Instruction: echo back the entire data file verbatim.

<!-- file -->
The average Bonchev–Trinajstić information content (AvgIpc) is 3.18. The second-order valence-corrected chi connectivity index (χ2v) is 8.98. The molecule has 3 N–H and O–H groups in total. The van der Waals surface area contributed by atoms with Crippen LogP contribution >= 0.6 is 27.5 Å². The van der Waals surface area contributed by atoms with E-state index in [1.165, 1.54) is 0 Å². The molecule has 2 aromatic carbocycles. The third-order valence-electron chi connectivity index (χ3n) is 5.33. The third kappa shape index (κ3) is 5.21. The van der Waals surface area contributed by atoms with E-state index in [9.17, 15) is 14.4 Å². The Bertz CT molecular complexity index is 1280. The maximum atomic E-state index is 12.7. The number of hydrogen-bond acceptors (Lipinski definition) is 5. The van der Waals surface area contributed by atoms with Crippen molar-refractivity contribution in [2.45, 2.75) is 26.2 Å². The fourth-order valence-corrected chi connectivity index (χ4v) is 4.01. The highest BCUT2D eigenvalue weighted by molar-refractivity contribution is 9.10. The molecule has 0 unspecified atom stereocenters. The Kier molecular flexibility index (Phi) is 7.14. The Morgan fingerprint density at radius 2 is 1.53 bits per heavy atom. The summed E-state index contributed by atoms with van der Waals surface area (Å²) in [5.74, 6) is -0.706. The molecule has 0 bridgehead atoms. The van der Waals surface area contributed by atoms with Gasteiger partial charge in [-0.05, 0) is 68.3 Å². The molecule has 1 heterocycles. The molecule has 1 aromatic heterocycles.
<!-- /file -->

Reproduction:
The average Bonchev–Trinajstić information content (AvgIpc) is 3.18. The second-order valence-corrected chi connectivity index (χ2v) is 8.98. The molecule has 3 N–H and O–H groups in total. The van der Waals surface area contributed by atoms with Crippen LogP contribution >= 0.6 is 27.5 Å². The van der Waals surface area contributed by atoms with E-state index in [1.165, 1.54) is 0 Å². The molecule has 2 aromatic carbocycles. The third-order valence-electron chi connectivity index (χ3n) is 5.33. The third kappa shape index (κ3) is 5.21. The van der Waals surface area contributed by atoms with E-state index in [9.17, 15) is 14.4 Å². The Bertz CT molecular complexity index is 1280. The maximum atomic E-state index is 12.7. The number of hydrogen-bond acceptors (Lipinski definition) is 5. The van der Waals surface area contributed by atoms with Crippen molar-refractivity contribution in [2.45, 2.75) is 26.2 Å². The fourth-order valence-corrected chi connectivity index (χ4v) is 4.01. The highest BCUT2D eigenvalue weighted by molar-refractivity contribution is 9.10. The molecule has 0 unspecified atom stereocenters. The Kier molecular flexibility index (Phi) is 7.14. The Morgan fingerprint density at radius 2 is 1.53 bits per heavy atom. The summed E-state index contributed by atoms with van der Waals surface area (Å²) in [5.74, 6) is -0.706. The molecule has 0 bridgehead atoms. The van der Waals surface area contributed by atoms with Gasteiger partial charge in [-0.05, 0) is 68.3 Å². The molecule has 1 heterocycles. The molecule has 1 aromatic heterocycles.